improved attenuation figure and a velocity factor of 78% and a shield consisting of 95-97% copper braid. The
9913 and 3500 have a semi-solid polyethylene insulator. A spiral air space is created between the center
conductor and the insulator making it semi-solid. These cables have a velocity factor of 84% and a shield
consisting of 100% aluminum foil plus 90% tinned copper braid.
As you can see the nominal impedance is 50-52W. Don't worry about the 52W impedance, you'll never see a
difference on your SWR. As mentioned earlier the nominal velocity of propagation for polyethylene is 66%,
cellular polyethylene is 78% and semi-solid polyethylene is 84%. It is used to determine the length of cable at
a particular frequency to keep from making your coax a factor in your SWR. You determine the length and
use that multiple to get the total length you need. If your antenna is resonant and your SWR doesn't show 1:1
it most likely is the coax or the coax length.
Mobile and base systems use different formulas. Base antennas work best using multiples of 1/2 wave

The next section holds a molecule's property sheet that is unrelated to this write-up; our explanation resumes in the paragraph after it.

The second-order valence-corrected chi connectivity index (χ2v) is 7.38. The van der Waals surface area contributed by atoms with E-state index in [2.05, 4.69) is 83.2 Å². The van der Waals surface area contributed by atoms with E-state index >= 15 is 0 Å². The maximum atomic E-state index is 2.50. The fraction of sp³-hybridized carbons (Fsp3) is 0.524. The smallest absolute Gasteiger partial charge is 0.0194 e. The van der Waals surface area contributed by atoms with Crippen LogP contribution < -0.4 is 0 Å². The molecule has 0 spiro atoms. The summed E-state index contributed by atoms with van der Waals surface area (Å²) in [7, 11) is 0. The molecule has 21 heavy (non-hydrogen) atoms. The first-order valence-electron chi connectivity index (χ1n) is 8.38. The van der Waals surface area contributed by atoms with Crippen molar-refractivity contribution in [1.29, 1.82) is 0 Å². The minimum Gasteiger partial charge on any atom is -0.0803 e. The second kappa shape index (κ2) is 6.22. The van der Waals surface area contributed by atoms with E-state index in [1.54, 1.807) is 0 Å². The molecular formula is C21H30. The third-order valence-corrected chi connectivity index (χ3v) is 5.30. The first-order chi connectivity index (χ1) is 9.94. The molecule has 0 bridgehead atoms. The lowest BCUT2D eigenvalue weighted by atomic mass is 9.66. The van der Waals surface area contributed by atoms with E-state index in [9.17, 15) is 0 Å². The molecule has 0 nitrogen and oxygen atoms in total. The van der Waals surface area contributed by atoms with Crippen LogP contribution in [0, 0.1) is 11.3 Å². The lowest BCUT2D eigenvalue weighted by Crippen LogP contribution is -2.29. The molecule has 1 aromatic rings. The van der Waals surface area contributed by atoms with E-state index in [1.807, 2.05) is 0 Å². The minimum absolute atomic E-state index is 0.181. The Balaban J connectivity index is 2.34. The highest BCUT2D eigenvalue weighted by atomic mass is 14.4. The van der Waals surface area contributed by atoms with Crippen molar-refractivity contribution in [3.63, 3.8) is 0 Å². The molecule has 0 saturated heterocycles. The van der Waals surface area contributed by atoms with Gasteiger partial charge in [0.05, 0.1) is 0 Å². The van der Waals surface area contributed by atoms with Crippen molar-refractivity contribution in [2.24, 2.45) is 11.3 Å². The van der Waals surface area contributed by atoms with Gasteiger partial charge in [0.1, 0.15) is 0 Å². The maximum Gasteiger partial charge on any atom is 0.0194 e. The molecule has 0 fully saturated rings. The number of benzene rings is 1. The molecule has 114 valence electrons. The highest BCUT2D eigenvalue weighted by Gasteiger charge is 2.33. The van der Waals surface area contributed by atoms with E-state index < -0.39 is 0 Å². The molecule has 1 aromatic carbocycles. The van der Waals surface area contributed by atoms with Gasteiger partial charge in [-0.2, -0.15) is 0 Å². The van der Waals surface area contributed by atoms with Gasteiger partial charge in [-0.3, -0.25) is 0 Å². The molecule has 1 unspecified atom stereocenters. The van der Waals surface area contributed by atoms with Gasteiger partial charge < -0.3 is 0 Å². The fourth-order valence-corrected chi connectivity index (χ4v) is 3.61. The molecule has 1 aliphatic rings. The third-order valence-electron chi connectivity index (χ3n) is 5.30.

lengths of cable. Mobile antennas work best using multiples of 3/4 wave lengths of cable. You may recall that
one antenna that seemed impossible to match, this could have been the problem. I've had truckers come in
and say they've tried everything, even new coax, and nothing works. The first question I asked; How long was
the coax cable? The response usually was 6-12 feet and once it was replaced with an 18 foot piece of RG-
58-A/U the match came down, usually below 1. 5: 1.
Here are the formulas used to calculate the coax length:
Base Coax = 468 + Freq. in Mhz x Velocity of Propagation
Mobile Coax = 702 + Freq. in Mhz x Velocity of Propagation